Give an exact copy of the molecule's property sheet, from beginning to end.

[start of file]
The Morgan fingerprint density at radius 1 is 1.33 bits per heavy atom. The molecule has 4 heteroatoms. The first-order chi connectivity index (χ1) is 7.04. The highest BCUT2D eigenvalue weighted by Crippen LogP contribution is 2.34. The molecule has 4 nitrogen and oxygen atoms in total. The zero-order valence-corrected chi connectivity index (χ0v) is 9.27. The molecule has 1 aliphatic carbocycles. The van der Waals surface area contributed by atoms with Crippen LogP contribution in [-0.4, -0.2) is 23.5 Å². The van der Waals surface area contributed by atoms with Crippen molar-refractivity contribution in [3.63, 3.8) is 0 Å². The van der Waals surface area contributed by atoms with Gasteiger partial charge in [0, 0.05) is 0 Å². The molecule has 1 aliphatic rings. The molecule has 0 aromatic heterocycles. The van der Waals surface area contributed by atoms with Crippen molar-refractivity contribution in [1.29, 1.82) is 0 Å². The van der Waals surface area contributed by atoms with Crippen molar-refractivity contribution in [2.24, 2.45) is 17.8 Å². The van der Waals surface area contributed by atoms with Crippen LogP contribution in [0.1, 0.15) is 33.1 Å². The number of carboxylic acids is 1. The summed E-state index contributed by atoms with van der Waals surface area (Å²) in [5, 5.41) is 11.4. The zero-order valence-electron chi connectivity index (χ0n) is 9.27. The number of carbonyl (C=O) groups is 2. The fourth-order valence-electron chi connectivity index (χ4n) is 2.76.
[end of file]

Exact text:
The Morgan fingerprint density at radius 1 is 1.33 bits per heavy atom. The molecule has 4 heteroatoms. The first-order chi connectivity index (χ1) is 7.04. The highest BCUT2D eigenvalue weighted by Crippen LogP contribution is 2.34. The molecule has 4 nitrogen and oxygen atoms in total. The zero-order valence-corrected chi connectivity index (χ0v) is 9.27. The molecule has 1 aliphatic carbocycles. The van der Waals surface area contributed by atoms with Crippen LogP contribution in [-0.4, -0.2) is 23.5 Å². The van der Waals surface area contributed by atoms with Crippen molar-refractivity contribution in [3.63, 3.8) is 0 Å². The van der Waals surface area contributed by atoms with Gasteiger partial charge in [0, 0.05) is 0 Å². The molecule has 1 aliphatic rings. The molecule has 0 aromatic heterocycles. The van der Waals surface area contributed by atoms with Crippen molar-refractivity contribution in [1.29, 1.82) is 0 Å². The van der Waals surface area contributed by atoms with Crippen molar-refractivity contribution in [2.24, 2.45) is 17.8 Å². The van der Waals surface area contributed by atoms with Crippen LogP contribution in [0.1, 0.15) is 33.1 Å². The number of carboxylic acids is 1. The summed E-state index contributed by atoms with van der Waals surface area (Å²) in [5, 5.41) is 11.4. The zero-order valence-electron chi connectivity index (χ0n) is 9.27. The number of carbonyl (C=O) groups is 2. The fourth-order valence-electron chi connectivity index (χ4n) is 2.76.